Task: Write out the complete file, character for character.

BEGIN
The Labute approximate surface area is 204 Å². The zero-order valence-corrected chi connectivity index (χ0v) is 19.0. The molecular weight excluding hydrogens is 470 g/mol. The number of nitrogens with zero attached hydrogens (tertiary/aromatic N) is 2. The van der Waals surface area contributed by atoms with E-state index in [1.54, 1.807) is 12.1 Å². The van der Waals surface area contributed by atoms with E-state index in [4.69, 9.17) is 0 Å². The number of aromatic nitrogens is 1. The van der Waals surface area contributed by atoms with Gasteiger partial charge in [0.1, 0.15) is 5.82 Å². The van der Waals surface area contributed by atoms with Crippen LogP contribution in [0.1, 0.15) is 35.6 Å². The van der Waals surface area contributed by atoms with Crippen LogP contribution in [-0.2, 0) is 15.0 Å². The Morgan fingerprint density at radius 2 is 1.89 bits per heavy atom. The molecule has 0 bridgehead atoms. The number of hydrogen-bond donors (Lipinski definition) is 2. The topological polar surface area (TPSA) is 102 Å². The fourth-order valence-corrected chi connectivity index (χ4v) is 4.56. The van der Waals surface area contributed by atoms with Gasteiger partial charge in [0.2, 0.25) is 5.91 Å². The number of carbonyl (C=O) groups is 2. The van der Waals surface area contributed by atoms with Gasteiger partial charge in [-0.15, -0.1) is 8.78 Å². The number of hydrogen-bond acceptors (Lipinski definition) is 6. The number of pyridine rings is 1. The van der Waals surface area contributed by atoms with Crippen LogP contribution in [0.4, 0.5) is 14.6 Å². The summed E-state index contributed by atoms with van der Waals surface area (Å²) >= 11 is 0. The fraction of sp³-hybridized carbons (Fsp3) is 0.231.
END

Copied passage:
The Labute approximate surface area is 204 Å². The zero-order valence-corrected chi connectivity index (χ0v) is 19.0. The molecular weight excluding hydrogens is 470 g/mol. The number of nitrogens with zero attached hydrogens (tertiary/aromatic N) is 2. The van der Waals surface area contributed by atoms with E-state index in [1.54, 1.807) is 12.1 Å². The van der Waals surface area contributed by atoms with E-state index in [4.69, 9.17) is 0 Å². The number of aromatic nitrogens is 1. The van der Waals surface area contributed by atoms with Gasteiger partial charge in [0.1, 0.15) is 5.82 Å². The van der Waals surface area contributed by atoms with Crippen LogP contribution in [0.1, 0.15) is 35.6 Å². The van der Waals surface area contributed by atoms with Crippen LogP contribution in [-0.2, 0) is 15.0 Å². The Morgan fingerprint density at radius 2 is 1.89 bits per heavy atom. The molecule has 0 bridgehead atoms. The number of hydrogen-bond donors (Lipinski definition) is 2. The topological polar surface area (TPSA) is 102 Å². The fourth-order valence-corrected chi connectivity index (χ4v) is 4.56. The van der Waals surface area contributed by atoms with Gasteiger partial charge in [0.2, 0.25) is 5.91 Å². The number of carbonyl (C=O) groups is 2. The van der Waals surface area contributed by atoms with Gasteiger partial charge in [-0.15, -0.1) is 8.78 Å². The number of hydrogen-bond acceptors (Lipinski definition) is 6. The number of pyridine rings is 1. The van der Waals surface area contributed by atoms with Crippen LogP contribution in [0.4, 0.5) is 14.6 Å². The summed E-state index contributed by atoms with van der Waals surface area (Å²) >= 11 is 0. The fraction of sp³-hybridized carbons (Fsp3) is 0.231.